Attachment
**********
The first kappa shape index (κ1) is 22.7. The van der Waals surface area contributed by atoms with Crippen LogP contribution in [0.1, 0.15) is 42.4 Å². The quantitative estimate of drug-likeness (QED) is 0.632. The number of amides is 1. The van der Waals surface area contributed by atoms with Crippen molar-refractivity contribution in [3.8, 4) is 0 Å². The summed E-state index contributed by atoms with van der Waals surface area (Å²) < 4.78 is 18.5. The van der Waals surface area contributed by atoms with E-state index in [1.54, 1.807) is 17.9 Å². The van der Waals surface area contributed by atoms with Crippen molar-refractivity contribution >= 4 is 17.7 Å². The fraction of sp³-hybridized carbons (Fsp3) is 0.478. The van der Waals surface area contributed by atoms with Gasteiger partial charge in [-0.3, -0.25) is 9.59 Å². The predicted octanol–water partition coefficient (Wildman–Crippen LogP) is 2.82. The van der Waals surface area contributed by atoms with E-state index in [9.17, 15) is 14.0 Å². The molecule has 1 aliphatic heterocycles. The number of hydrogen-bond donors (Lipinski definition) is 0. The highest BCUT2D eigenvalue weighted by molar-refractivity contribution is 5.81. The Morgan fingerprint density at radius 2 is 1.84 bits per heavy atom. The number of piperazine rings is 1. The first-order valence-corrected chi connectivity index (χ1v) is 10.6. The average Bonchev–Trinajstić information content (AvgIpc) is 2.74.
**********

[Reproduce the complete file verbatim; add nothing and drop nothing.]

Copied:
The first kappa shape index (κ1) is 22.7. The van der Waals surface area contributed by atoms with Crippen LogP contribution in [0.1, 0.15) is 42.4 Å². The quantitative estimate of drug-likeness (QED) is 0.632. The number of amides is 1. The van der Waals surface area contributed by atoms with Crippen molar-refractivity contribution in [3.8, 4) is 0 Å². The summed E-state index contributed by atoms with van der Waals surface area (Å²) < 4.78 is 18.5. The van der Waals surface area contributed by atoms with E-state index in [1.54, 1.807) is 17.9 Å². The van der Waals surface area contributed by atoms with Crippen molar-refractivity contribution >= 4 is 17.7 Å². The fraction of sp³-hybridized carbons (Fsp3) is 0.478. The van der Waals surface area contributed by atoms with Gasteiger partial charge in [-0.3, -0.25) is 9.59 Å². The predicted octanol–water partition coefficient (Wildman–Crippen LogP) is 2.82. The van der Waals surface area contributed by atoms with E-state index in [9.17, 15) is 14.0 Å². The molecule has 1 aliphatic heterocycles. The number of hydrogen-bond donors (Lipinski definition) is 0. The highest BCUT2D eigenvalue weighted by molar-refractivity contribution is 5.81. The Morgan fingerprint density at radius 2 is 1.84 bits per heavy atom. The number of piperazine rings is 1. The first-order valence-corrected chi connectivity index (χ1v) is 10.6. The average Bonchev–Trinajstić information content (AvgIpc) is 2.74.